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More from Bill James

AEI's The American Enterprise has an interview with Bill James. Of course you'll just go there and read it, regardless of what I say. Here's a snip though:

TAE: You've advocated a number of changes to speed up games, such as thickening the barrels of today's whippet-thin bats, limiting time outs, limiting pitchers, etc. A couple of years ago, some suggested limiting the number of intentional walks. You might call this the Barry Bonds Rule.

JAMES: I think intentional walks should be limited, but among the things that slow down baseball games intentional walks don't rank in the top 50.

I suggest a batter should be able to decline a walk. Not only an intentional walk, but any walk. The batter's team should able to say, "No thanks, I don't want that walk." And if you walk him again, he goes to second base and anybody already on moves up two bases. The reason that should be the rule is because the walk was created to force the pitcher to throw hittable pitches to the batter. That is the walk's natural function. To allow the walk to become something the defense can use to its advantage with no response from the offense is illogical and counterproductive.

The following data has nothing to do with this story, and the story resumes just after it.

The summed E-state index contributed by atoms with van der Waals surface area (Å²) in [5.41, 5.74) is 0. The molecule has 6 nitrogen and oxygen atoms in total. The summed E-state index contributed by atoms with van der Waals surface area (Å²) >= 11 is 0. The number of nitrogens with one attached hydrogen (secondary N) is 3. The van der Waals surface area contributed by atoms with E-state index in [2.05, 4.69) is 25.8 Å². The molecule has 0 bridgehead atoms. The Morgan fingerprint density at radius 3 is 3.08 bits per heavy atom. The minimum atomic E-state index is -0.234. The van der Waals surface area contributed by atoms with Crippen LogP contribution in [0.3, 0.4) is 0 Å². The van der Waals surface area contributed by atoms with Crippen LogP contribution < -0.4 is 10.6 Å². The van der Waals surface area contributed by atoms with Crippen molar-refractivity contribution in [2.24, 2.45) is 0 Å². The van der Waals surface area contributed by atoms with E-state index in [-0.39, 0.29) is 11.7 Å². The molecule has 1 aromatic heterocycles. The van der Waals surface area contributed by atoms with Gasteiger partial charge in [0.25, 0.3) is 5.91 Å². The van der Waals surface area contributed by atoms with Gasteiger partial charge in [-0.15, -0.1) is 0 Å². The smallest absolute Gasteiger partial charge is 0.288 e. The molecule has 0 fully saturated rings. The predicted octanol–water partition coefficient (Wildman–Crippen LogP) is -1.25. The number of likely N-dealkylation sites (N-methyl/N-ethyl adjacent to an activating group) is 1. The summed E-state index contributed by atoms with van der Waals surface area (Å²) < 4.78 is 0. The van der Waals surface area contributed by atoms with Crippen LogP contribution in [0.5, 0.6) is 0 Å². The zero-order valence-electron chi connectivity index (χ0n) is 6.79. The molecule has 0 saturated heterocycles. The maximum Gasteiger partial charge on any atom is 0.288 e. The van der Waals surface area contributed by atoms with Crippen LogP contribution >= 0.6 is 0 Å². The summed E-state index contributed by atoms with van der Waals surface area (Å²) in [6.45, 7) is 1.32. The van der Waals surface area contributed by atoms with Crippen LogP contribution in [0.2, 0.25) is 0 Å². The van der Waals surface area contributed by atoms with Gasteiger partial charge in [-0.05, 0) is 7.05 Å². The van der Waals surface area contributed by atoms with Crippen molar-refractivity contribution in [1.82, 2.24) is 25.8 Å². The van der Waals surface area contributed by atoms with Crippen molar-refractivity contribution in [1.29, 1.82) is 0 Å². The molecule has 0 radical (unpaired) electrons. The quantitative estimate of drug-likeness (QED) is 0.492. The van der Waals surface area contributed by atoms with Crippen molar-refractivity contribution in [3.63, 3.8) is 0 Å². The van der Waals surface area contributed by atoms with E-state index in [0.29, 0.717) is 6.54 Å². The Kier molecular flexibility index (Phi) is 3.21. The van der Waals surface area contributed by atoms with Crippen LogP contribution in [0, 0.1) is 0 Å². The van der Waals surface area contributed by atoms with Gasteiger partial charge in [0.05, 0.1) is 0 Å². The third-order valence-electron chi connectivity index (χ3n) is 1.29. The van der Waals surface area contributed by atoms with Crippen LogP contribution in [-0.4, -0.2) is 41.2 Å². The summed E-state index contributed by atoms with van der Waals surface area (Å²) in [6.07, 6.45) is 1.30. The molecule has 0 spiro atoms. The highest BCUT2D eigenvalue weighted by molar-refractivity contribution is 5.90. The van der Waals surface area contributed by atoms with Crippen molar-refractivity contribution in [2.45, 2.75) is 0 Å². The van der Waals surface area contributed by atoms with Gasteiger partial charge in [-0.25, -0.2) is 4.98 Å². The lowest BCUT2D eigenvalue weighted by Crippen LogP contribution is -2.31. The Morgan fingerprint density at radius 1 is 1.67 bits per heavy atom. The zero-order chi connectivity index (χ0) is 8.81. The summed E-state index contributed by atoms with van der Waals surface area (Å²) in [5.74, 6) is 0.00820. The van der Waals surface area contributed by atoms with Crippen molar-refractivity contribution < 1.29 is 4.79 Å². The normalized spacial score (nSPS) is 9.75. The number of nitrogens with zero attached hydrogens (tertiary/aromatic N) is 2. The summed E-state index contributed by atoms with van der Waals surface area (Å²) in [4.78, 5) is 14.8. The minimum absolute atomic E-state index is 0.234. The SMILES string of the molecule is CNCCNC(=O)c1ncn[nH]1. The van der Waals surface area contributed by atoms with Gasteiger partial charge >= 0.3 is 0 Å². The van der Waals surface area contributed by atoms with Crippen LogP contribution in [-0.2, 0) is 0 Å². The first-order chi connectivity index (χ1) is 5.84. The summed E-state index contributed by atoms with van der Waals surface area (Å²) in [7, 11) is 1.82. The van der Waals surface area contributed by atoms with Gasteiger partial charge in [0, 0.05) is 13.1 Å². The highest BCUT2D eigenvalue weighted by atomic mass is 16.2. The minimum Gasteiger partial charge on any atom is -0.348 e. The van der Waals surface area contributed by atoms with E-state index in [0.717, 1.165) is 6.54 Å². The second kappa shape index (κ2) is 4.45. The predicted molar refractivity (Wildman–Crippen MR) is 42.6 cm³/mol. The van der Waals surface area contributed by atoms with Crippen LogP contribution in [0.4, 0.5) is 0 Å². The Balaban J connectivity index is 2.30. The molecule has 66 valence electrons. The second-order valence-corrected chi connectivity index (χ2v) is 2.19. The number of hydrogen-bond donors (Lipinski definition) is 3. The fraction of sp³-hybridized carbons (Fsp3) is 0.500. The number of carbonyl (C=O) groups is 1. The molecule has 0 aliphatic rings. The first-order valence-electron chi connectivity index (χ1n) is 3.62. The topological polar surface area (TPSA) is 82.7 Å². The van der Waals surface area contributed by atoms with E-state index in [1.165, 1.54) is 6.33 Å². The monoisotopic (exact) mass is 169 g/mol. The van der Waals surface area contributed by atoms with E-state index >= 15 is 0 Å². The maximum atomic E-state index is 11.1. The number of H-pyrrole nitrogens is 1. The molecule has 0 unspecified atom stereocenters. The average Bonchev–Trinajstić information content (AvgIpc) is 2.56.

TAE: Don't TV time outs, which break the rhythm of the game, make baseball unendurable for many viewers?

JAMES: I think prolonged TV time outs are a serious mistake, because they do make the game less enjoyable. That depresses both live attendance and viewership. And it also tends to create an artificial surplus of advertising time on baseball games, which drives down the price of advertising minutes.

TAE: In his recent State of the Union speech, President Bush called for a ban on steroids in baseball.

JAMES: I was glad to see it. I think it is a serious issue. It's serious because what professional athletes do now, college athletes will be doing in five years, and high school athletes will be doing in ten years or sooner than that, and there are serious negative health consequences. We can't permit baseball to be a wedge which opens that door. So I was glad to see him pay some attention to it.

Hat tip to Tom in Houston.